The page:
Climate change is leading to increased water scarcity and drought in many parts of the world. This has implications for the European Union (EU) because a lot of the water intensive goods consumed or used there are produced abroad. This makes the EU's economy dependent on water resources well beyond its borders since when a country imports water intensive goods, indirectly it also imports virtual water (water needed to produce the imported goods). This study maps the EU's global dependency on water resources outside its borders in terms of virtual water imports and assesses how water scarcity and drought may disrupt supplies of key food crops that it imports. The EU uses approximately 668 km3 of water for all of the goods it produces, consumes and exports, annually. Around 38% of that water comes from outside its borders, which means that the EU's economy is highly dependent on the availability of water in other parts of the world. In the near future, supplies of certain crops to the EU could be disrupted due to water scarcity in other parts of the world; a large portion of the water used in producing soybeans, rice, sugarcane, cotton, almonds, pistachios and grapes for import to the EU comes from areas with significant or severe levels of water scarcity. Although the immediate risks to the EU's economy are due to current water scarcity levels, any disruption to rainfall patterns that occur in the future, due to the effects of climate change in the countries of origin of key crops, could have a far greater impact. This is because as much as 92% of the EU's total external water demand from agriculture is attributed to green water use, availability of which has relatively higher vulnerability to drought.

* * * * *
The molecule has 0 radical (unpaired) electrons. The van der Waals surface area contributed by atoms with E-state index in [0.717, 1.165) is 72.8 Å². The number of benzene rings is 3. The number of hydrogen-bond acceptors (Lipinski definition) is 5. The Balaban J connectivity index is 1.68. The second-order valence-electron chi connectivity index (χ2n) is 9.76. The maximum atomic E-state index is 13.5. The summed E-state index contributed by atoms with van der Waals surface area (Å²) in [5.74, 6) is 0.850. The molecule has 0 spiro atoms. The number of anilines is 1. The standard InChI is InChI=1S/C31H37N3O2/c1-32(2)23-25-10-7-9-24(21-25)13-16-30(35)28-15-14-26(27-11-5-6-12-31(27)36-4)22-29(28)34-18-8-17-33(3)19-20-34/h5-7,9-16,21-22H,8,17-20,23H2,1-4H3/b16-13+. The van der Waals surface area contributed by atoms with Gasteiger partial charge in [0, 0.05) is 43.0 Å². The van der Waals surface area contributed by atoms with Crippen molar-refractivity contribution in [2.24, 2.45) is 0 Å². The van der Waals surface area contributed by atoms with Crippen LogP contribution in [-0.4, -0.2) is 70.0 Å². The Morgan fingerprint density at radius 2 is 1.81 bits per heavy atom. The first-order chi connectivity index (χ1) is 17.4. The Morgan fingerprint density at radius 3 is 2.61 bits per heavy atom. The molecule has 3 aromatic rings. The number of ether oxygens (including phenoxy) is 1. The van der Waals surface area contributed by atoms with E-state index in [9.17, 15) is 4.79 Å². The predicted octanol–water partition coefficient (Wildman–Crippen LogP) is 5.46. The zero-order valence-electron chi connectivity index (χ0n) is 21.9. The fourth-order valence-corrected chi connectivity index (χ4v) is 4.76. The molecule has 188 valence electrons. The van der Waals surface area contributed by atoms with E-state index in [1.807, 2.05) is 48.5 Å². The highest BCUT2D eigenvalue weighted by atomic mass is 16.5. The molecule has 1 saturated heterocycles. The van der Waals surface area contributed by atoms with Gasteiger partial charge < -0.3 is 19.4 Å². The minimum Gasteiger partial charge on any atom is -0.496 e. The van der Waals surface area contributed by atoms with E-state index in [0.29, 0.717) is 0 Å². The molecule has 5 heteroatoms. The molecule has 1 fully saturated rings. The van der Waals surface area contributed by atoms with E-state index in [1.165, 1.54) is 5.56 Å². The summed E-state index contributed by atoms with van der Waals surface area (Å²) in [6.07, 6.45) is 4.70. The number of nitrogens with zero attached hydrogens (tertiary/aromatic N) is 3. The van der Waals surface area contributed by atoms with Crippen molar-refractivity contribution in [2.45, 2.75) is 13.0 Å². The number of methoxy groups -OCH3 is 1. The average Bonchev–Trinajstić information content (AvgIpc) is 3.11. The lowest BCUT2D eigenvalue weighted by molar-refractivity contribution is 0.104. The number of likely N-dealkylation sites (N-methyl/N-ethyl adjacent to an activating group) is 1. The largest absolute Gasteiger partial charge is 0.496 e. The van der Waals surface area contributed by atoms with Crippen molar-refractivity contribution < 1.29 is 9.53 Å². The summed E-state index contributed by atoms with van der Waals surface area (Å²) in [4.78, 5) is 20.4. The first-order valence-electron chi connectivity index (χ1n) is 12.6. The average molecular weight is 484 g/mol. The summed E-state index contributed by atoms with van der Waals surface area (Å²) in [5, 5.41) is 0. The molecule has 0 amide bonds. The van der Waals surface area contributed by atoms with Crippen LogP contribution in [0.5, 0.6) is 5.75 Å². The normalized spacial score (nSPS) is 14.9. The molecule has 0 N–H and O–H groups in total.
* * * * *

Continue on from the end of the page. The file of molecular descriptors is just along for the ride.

- Drought severity
- Remote vulnerabilities to hydrological extremes
- Virtual water trade
- Water footprints
- Water scarcity